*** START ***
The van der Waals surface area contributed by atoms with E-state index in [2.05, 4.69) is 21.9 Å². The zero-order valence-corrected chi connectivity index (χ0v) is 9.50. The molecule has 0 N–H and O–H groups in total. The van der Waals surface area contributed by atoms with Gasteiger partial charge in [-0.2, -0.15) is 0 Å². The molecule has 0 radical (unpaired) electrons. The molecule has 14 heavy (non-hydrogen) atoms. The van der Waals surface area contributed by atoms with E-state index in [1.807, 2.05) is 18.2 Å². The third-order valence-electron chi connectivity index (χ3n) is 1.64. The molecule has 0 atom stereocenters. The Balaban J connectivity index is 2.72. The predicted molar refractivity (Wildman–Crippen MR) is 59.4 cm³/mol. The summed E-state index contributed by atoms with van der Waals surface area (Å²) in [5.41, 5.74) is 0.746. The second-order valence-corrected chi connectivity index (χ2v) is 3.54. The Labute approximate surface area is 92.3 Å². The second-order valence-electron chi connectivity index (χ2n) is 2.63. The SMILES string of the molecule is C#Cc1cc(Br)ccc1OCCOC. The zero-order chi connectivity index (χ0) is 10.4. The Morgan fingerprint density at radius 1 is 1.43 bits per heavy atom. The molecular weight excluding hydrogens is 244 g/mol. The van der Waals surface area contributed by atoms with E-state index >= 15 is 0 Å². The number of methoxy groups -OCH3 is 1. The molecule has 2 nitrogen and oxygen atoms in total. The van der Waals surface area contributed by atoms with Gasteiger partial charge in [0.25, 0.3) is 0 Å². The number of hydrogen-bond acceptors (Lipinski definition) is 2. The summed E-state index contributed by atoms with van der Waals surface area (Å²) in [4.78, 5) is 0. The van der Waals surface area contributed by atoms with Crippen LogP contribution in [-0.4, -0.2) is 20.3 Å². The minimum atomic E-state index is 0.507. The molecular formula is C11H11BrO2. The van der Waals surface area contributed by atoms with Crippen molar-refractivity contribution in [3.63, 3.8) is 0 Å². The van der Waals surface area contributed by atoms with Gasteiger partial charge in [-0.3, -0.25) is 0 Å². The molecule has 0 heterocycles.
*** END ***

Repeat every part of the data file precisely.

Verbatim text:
The van der Waals surface area contributed by atoms with E-state index in [2.05, 4.69) is 21.9 Å². The zero-order valence-corrected chi connectivity index (χ0v) is 9.50. The molecule has 0 N–H and O–H groups in total. The van der Waals surface area contributed by atoms with Gasteiger partial charge in [-0.2, -0.15) is 0 Å². The molecule has 0 radical (unpaired) electrons. The molecule has 14 heavy (non-hydrogen) atoms. The van der Waals surface area contributed by atoms with E-state index in [1.807, 2.05) is 18.2 Å². The third-order valence-electron chi connectivity index (χ3n) is 1.64. The molecule has 0 atom stereocenters. The Balaban J connectivity index is 2.72. The predicted molar refractivity (Wildman–Crippen MR) is 59.4 cm³/mol. The summed E-state index contributed by atoms with van der Waals surface area (Å²) in [5.41, 5.74) is 0.746. The second-order valence-corrected chi connectivity index (χ2v) is 3.54. The Labute approximate surface area is 92.3 Å². The second-order valence-electron chi connectivity index (χ2n) is 2.63. The SMILES string of the molecule is C#Cc1cc(Br)ccc1OCCOC. The zero-order chi connectivity index (χ0) is 10.4. The Morgan fingerprint density at radius 1 is 1.43 bits per heavy atom. The molecular weight excluding hydrogens is 244 g/mol. The van der Waals surface area contributed by atoms with E-state index >= 15 is 0 Å². The number of methoxy groups -OCH3 is 1. The molecule has 2 nitrogen and oxygen atoms in total. The van der Waals surface area contributed by atoms with Gasteiger partial charge in [0.25, 0.3) is 0 Å². The number of hydrogen-bond acceptors (Lipinski definition) is 2. The summed E-state index contributed by atoms with van der Waals surface area (Å²) in [4.78, 5) is 0. The van der Waals surface area contributed by atoms with Crippen LogP contribution in [-0.4, -0.2) is 20.3 Å². The minimum atomic E-state index is 0.507. The molecular formula is C11H11BrO2. The van der Waals surface area contributed by atoms with Crippen molar-refractivity contribution in [3.63, 3.8) is 0 Å². The van der Waals surface area contributed by atoms with Gasteiger partial charge in [-0.3, -0.25) is 0 Å². The molecule has 0 heterocycles.